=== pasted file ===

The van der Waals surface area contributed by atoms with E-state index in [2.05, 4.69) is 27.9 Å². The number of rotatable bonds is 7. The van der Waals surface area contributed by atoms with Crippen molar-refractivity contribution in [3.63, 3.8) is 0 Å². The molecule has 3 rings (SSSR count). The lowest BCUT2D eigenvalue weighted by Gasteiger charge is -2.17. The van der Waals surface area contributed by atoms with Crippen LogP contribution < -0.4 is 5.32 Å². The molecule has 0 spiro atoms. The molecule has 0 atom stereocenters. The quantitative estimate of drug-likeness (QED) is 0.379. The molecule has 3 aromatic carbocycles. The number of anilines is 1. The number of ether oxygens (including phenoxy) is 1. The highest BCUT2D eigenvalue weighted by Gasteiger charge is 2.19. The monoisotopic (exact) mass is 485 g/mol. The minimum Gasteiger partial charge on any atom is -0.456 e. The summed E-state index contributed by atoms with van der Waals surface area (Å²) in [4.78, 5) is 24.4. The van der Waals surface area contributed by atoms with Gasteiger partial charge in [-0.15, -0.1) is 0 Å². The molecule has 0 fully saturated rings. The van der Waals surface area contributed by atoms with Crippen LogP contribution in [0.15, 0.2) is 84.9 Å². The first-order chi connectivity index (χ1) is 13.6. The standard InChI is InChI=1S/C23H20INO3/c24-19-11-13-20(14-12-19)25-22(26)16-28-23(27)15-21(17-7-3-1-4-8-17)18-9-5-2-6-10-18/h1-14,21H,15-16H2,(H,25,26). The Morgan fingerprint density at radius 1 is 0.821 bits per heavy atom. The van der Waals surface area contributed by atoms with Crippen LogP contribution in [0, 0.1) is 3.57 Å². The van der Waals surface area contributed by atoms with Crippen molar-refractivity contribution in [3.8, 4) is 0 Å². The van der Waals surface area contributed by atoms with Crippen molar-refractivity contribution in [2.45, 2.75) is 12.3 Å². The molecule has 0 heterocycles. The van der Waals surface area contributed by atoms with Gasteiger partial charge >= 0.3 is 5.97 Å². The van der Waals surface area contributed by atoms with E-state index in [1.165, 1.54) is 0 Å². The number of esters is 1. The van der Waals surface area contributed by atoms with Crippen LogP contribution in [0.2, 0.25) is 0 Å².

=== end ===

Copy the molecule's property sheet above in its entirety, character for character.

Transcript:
The van der Waals surface area contributed by atoms with E-state index in [2.05, 4.69) is 27.9 Å². The number of rotatable bonds is 7. The van der Waals surface area contributed by atoms with Crippen molar-refractivity contribution in [3.63, 3.8) is 0 Å². The molecule has 3 rings (SSSR count). The lowest BCUT2D eigenvalue weighted by Gasteiger charge is -2.17. The van der Waals surface area contributed by atoms with Crippen LogP contribution < -0.4 is 5.32 Å². The molecule has 0 spiro atoms. The molecule has 0 atom stereocenters. The quantitative estimate of drug-likeness (QED) is 0.379. The molecule has 3 aromatic carbocycles. The number of anilines is 1. The number of ether oxygens (including phenoxy) is 1. The highest BCUT2D eigenvalue weighted by Gasteiger charge is 2.19. The monoisotopic (exact) mass is 485 g/mol. The minimum Gasteiger partial charge on any atom is -0.456 e. The summed E-state index contributed by atoms with van der Waals surface area (Å²) in [4.78, 5) is 24.4. The van der Waals surface area contributed by atoms with Gasteiger partial charge in [-0.15, -0.1) is 0 Å². The molecule has 0 fully saturated rings. The van der Waals surface area contributed by atoms with Crippen LogP contribution in [0.15, 0.2) is 84.9 Å². The first-order chi connectivity index (χ1) is 13.6. The standard InChI is InChI=1S/C23H20INO3/c24-19-11-13-20(14-12-19)25-22(26)16-28-23(27)15-21(17-7-3-1-4-8-17)18-9-5-2-6-10-18/h1-14,21H,15-16H2,(H,25,26). The Morgan fingerprint density at radius 1 is 0.821 bits per heavy atom. The van der Waals surface area contributed by atoms with Crippen LogP contribution in [0, 0.1) is 3.57 Å². The van der Waals surface area contributed by atoms with Crippen molar-refractivity contribution in [3.8, 4) is 0 Å². The van der Waals surface area contributed by atoms with Crippen molar-refractivity contribution in [2.45, 2.75) is 12.3 Å². The molecule has 0 heterocycles. The van der Waals surface area contributed by atoms with Gasteiger partial charge >= 0.3 is 5.97 Å². The van der Waals surface area contributed by atoms with E-state index in [1.165, 1.54) is 0 Å². The number of esters is 1. The van der Waals surface area contributed by atoms with Crippen LogP contribution in [0.2, 0.25) is 0 Å².